Safestyle: Cheap Enough
Safestyle is a UK-focused retailer and manufacturer of PVC windows and doors for the homeowner replacement market. It has a market cap of about £180m, which has risen by more than 3% today in the wake of an upbeat trading update for the six months ended 30 June 2015.
Its shares are up almost 40% this year, and currently trade at 235p — they hit a record high of 238.75p in early trade today. In spite of a rising valuation, its stock trades on lowly 13x, 12x and 11x net earnings multiples for 2015, 2016 and 2016, respectively.
Its balance sheet is solid, with a net cash position, and management has proved it can deliver growth and income from dividends, while maintaining financial discipline — all of which points to value. Finally, consider that its forward yield stands between 4.2% and 5%.
Experian: Cautious Optimism
Its shares currently trade at 1,210p, having risen about 10% so far this year and 17% over the last 12 months.
I like Experian’s business model and I think this is an equity investment that should belong to a diversified portfolio, but its relative valuation — at 22x forward earnings — also suggests that taking a cautious approach could pay off if you are chasing value.
Its growth forecasts are in line with expectations, although currency trends may be less supportive, its first-quarter results showed today. The group is likely to deliver rising earnings and dividends on the back of steady margins that will likely boost its rich free cash flow yield over time.
Net leverage, meanwhile, is around 2x and looks manageable.
Its equity valuation is not far away from its record highs, and could receive a fillip if management decided to return cash to shareholders, which is a distinct possibility.
Rio Tinto: One To Watch
Rio released today its second-quarter production results, which essentially did not move the needle.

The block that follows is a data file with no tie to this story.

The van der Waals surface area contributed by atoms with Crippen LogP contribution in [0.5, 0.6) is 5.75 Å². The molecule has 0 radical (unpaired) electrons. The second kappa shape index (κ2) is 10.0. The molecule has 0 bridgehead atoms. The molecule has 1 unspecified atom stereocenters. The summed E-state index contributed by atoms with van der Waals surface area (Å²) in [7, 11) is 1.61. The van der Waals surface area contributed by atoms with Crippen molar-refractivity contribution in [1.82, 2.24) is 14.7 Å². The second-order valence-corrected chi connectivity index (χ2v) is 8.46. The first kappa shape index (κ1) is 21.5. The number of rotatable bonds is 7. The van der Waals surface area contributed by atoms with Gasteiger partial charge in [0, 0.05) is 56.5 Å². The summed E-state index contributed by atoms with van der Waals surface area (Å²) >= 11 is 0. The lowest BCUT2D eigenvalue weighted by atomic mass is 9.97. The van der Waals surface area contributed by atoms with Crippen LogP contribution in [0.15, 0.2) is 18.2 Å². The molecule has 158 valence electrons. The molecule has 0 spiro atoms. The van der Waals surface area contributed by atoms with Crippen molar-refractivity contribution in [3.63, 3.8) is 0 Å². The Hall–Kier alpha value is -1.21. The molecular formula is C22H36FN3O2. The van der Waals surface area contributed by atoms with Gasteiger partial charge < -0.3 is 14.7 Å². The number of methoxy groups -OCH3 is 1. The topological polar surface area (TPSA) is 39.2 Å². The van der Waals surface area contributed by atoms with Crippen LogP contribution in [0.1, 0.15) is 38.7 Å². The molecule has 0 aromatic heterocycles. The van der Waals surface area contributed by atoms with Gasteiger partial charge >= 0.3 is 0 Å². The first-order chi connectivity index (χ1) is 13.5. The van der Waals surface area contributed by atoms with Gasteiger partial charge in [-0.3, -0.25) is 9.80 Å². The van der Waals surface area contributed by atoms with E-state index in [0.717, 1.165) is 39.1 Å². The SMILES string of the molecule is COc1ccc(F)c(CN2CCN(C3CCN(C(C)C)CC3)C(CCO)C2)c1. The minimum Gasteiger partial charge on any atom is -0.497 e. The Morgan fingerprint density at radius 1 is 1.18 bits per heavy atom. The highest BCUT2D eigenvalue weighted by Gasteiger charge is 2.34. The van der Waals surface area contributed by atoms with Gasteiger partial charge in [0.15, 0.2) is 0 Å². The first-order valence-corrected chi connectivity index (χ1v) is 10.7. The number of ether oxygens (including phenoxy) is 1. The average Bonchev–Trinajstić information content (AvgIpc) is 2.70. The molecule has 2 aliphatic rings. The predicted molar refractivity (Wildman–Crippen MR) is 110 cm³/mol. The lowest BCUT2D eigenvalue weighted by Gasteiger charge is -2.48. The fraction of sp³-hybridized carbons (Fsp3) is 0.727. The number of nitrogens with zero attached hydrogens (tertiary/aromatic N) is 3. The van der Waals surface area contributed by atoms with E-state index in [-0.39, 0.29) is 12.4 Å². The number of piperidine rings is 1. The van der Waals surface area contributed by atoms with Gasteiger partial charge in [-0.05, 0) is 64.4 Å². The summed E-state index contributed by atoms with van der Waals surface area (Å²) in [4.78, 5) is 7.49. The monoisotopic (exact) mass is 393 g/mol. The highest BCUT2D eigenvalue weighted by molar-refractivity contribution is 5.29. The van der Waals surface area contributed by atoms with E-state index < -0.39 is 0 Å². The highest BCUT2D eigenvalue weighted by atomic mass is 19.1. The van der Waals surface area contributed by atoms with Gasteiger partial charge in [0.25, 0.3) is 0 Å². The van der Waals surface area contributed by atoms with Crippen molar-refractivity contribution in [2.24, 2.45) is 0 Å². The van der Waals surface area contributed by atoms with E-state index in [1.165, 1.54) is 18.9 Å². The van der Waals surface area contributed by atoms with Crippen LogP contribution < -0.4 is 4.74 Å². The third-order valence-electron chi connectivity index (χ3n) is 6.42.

Chief executive Sam Walsh said: “We have maintained our emphasis on efficiency and protecting returns.” I see little evidence of that but it appears clear that, at around 12x forward earnings, Rio Tinto is one name to keep on the radar.
What also caught my attention today in the mining world was the announcement that Anglo American had decided to write down up to $4bn of assets, which is a good sign for Anglo, Rio and their competitors as miners have no choice but to clean up their balance sheets in this environment.
Is that a case of short-term pain for long-term gains?
Historically, hefty write-downs tend to signal the bottom for equity valuations in cyclical sectors; as far as Rio is concerned, we may not be there yet, although decent news for China’s GDP growth earlier this week were encouraging…
To be honest, Rio does not represent the kind of risk that I'd be prepared to take in this market.
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Alessandro Pasetti has no position in any shares mentioned. The Motley Fool UK has no position in any of the shares mentioned. We Fools don't all hold the same opinions, but we all believe that considering a diverse range of insights makes us better investors.